Last night, I hosted a fascinating lecture by
Professor Timothy Peters at the College. Members from across London
and the south-east crowded into the Council Room to listen to
Timothy discussing King George III and the Porphyria Myth.
Timothy graduated in medicine and biochemistry
from the University of St. Andrews. For many years, he was
Professor of Clinical Biochemistry to King’s College, University of
London, where he established a centre for the diagnosis, clinical
care and research into metabolic disorders including the
porphyrias. On retirement from clinical medicine, he graduated MA
in Industrial Archaeology at the Ironbridge Institute, University
of Birmingham where he is an Honorary Senior Research Fellow. His
current interests include the role of King George III in the
Industrial Revolution and the nature of the disorders of George III
and his descendents and ancestors.
During the lecture, Timothy told us how King
George III (1738-1820) had four, possibly five, episodes of
recurrent mental ill health – reliably diagnosed as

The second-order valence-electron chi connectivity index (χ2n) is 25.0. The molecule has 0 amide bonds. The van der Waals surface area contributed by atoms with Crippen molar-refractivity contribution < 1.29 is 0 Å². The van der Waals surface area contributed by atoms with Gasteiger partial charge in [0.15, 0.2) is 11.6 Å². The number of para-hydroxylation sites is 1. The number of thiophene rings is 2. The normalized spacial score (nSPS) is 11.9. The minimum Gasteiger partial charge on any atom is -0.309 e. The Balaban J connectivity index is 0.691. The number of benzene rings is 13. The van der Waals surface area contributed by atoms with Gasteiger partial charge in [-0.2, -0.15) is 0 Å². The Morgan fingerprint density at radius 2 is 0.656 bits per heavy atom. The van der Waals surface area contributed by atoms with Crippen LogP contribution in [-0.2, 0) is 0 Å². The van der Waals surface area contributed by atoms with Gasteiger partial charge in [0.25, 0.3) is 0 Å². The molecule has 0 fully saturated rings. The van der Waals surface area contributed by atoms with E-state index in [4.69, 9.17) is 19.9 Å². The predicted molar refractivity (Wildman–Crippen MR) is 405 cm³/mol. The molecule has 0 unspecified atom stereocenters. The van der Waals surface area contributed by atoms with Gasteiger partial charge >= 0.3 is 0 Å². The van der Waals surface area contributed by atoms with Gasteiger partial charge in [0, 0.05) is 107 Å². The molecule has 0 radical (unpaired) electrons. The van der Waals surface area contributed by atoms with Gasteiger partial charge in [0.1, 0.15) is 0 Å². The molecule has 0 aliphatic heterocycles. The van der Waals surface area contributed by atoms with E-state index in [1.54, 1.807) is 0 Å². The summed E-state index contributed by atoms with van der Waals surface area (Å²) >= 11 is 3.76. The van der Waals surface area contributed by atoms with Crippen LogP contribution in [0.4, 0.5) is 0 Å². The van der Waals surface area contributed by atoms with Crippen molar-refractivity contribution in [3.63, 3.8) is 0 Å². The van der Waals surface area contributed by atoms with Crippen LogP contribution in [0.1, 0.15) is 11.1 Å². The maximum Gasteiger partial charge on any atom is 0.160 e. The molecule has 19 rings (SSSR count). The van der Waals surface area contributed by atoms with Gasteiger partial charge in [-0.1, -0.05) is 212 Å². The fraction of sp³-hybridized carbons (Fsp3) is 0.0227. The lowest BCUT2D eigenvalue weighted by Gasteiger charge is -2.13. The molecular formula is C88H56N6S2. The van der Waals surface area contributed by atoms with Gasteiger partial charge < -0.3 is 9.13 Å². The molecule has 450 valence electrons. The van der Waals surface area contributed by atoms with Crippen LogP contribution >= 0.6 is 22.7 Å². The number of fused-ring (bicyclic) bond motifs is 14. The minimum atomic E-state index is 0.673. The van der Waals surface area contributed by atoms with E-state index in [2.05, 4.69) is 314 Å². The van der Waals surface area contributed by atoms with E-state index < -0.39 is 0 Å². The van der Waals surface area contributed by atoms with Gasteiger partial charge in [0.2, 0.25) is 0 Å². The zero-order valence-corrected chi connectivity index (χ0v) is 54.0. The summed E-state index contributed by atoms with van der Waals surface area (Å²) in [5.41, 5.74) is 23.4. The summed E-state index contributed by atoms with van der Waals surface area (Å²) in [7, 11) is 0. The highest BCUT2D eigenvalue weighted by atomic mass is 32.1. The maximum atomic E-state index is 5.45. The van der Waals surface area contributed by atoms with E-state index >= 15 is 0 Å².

manic-depressive psychosis. However in the 1960s Ida Macalpine and
Richard Hunter, mother and son psychiatrists and medical
historians, stated that George III’s medical records clearly showed
that he suffered from acute intermittent porphyria, subsequently
changed to the rarer and milder variegate porphyria. In spite of
well-argued criticisms by porphyria experts on the basis of their
clinical experience, Macalpine and Hunter were able to gather
extensive support for their claims.
However, Timothy said that recent
re-evaluation of the King’s records has shown that Macalpine and
Hunter were highly selective in their reporting and interpretation
of his signs and symptoms and a diagnosis of acute porphyria cannot
be sustained. Re-assessment of his psychiatric symptomotology,
including the use of the OPCRIT programme, indicates that he
suffered from recurrent episodes of mania with psychosis,
consistent with previous reports.
Timothy discussed the underlying reasons for
the false claims of acute porphyria by Macalpine and Hunter and
their general acceptance. A diagnosis of bipolar disorder raises
issues concerning the cause of the King’s illness and the nature of
his final decade of chronic mental ill health.
The lecture was incredibly well received, with
everyone thoroughly enjoying the evening. I'd like to
thank Timothy very much for taking the time to speak to
us. I'm also very pleased to be continuing the evening lecture
series during my Presidency. Further lectures are being planned,
and will be announced in the near future.
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